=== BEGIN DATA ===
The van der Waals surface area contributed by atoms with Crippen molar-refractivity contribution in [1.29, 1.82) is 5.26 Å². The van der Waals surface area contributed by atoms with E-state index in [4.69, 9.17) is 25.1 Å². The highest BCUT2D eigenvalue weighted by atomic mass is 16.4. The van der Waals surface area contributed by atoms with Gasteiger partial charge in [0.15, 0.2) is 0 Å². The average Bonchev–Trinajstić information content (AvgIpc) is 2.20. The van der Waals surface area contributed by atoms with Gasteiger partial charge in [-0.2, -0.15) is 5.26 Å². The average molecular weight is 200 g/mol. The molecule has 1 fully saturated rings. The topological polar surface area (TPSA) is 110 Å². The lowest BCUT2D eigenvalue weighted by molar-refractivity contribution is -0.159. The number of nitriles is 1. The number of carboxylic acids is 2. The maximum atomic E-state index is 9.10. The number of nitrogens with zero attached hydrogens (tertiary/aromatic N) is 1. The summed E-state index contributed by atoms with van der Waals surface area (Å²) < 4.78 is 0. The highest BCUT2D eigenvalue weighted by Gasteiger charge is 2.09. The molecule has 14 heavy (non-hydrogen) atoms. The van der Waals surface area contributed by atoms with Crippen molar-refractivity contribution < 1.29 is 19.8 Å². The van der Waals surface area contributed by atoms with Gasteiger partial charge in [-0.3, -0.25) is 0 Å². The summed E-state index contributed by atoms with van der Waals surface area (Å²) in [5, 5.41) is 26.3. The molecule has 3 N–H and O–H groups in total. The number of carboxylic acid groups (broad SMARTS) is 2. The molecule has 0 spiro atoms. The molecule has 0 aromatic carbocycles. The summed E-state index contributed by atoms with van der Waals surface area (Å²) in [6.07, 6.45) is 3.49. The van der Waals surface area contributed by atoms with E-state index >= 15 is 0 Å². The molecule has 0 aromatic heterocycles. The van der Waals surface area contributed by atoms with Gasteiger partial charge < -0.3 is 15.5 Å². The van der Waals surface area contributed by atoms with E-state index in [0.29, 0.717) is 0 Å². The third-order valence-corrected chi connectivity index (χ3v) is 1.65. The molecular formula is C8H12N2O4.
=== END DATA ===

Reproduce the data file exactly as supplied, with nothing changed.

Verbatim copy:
The van der Waals surface area contributed by atoms with Crippen molar-refractivity contribution in [1.29, 1.82) is 5.26 Å². The van der Waals surface area contributed by atoms with E-state index in [4.69, 9.17) is 25.1 Å². The highest BCUT2D eigenvalue weighted by atomic mass is 16.4. The van der Waals surface area contributed by atoms with Gasteiger partial charge in [0.15, 0.2) is 0 Å². The average Bonchev–Trinajstić information content (AvgIpc) is 2.20. The van der Waals surface area contributed by atoms with Gasteiger partial charge in [-0.2, -0.15) is 5.26 Å². The average molecular weight is 200 g/mol. The molecule has 1 fully saturated rings. The topological polar surface area (TPSA) is 110 Å². The lowest BCUT2D eigenvalue weighted by molar-refractivity contribution is -0.159. The number of nitriles is 1. The number of carboxylic acids is 2. The maximum atomic E-state index is 9.10. The number of nitrogens with zero attached hydrogens (tertiary/aromatic N) is 1. The summed E-state index contributed by atoms with van der Waals surface area (Å²) < 4.78 is 0. The highest BCUT2D eigenvalue weighted by Gasteiger charge is 2.09. The molecule has 14 heavy (non-hydrogen) atoms. The van der Waals surface area contributed by atoms with Crippen molar-refractivity contribution < 1.29 is 19.8 Å². The van der Waals surface area contributed by atoms with Gasteiger partial charge in [-0.3, -0.25) is 0 Å². The summed E-state index contributed by atoms with van der Waals surface area (Å²) in [5, 5.41) is 26.3. The molecule has 3 N–H and O–H groups in total. The number of carboxylic acid groups (broad SMARTS) is 2. The molecule has 0 spiro atoms. The molecule has 0 aromatic carbocycles. The summed E-state index contributed by atoms with van der Waals surface area (Å²) in [6.07, 6.45) is 3.49. The van der Waals surface area contributed by atoms with E-state index >= 15 is 0 Å². The molecule has 0 aromatic heterocycles. The van der Waals surface area contributed by atoms with Gasteiger partial charge < -0.3 is 15.5 Å². The van der Waals surface area contributed by atoms with E-state index in [0.29, 0.717) is 0 Å². The third-order valence-corrected chi connectivity index (χ3v) is 1.65. The molecular formula is C8H12N2O4.